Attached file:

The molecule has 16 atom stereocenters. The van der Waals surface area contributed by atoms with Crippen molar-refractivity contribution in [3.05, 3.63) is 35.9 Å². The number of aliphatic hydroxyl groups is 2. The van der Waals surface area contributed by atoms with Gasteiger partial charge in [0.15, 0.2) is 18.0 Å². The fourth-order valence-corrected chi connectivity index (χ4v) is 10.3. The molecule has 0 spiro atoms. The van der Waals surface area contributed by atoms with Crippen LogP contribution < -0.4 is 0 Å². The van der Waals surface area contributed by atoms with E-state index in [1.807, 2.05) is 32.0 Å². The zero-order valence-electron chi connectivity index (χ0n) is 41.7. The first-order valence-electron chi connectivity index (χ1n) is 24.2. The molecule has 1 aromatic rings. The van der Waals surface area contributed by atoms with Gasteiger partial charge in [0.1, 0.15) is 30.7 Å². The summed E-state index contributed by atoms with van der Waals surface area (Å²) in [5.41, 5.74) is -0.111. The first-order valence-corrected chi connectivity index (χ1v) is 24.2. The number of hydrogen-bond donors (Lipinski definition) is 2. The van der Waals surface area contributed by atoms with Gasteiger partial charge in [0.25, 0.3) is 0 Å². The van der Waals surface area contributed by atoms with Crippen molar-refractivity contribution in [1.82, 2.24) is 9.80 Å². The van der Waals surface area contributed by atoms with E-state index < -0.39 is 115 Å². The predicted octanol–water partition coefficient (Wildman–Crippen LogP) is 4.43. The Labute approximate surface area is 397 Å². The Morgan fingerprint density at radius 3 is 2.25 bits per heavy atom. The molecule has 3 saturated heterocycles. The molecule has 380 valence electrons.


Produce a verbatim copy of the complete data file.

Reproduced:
The molecule has 16 atom stereocenters. The van der Waals surface area contributed by atoms with Crippen molar-refractivity contribution in [3.05, 3.63) is 35.9 Å². The number of aliphatic hydroxyl groups is 2. The van der Waals surface area contributed by atoms with Gasteiger partial charge in [0.15, 0.2) is 18.0 Å². The fourth-order valence-corrected chi connectivity index (χ4v) is 10.3. The molecule has 0 spiro atoms. The van der Waals surface area contributed by atoms with Crippen LogP contribution < -0.4 is 0 Å². The van der Waals surface area contributed by atoms with E-state index in [1.807, 2.05) is 32.0 Å². The zero-order valence-electron chi connectivity index (χ0n) is 41.7. The first-order valence-electron chi connectivity index (χ1n) is 24.2. The molecule has 1 aromatic rings. The van der Waals surface area contributed by atoms with Gasteiger partial charge in [0.1, 0.15) is 30.7 Å². The summed E-state index contributed by atoms with van der Waals surface area (Å²) in [5.41, 5.74) is -0.111. The first-order valence-corrected chi connectivity index (χ1v) is 24.2. The number of hydrogen-bond donors (Lipinski definition) is 2. The van der Waals surface area contributed by atoms with Gasteiger partial charge in [0.25, 0.3) is 0 Å². The van der Waals surface area contributed by atoms with Crippen molar-refractivity contribution in [1.82, 2.24) is 9.80 Å². The van der Waals surface area contributed by atoms with E-state index < -0.39 is 115 Å². The predicted octanol–water partition coefficient (Wildman–Crippen LogP) is 4.43. The Labute approximate surface area is 397 Å². The Morgan fingerprint density at radius 3 is 2.25 bits per heavy atom. The molecule has 3 saturated heterocycles. The molecule has 380 valence electrons.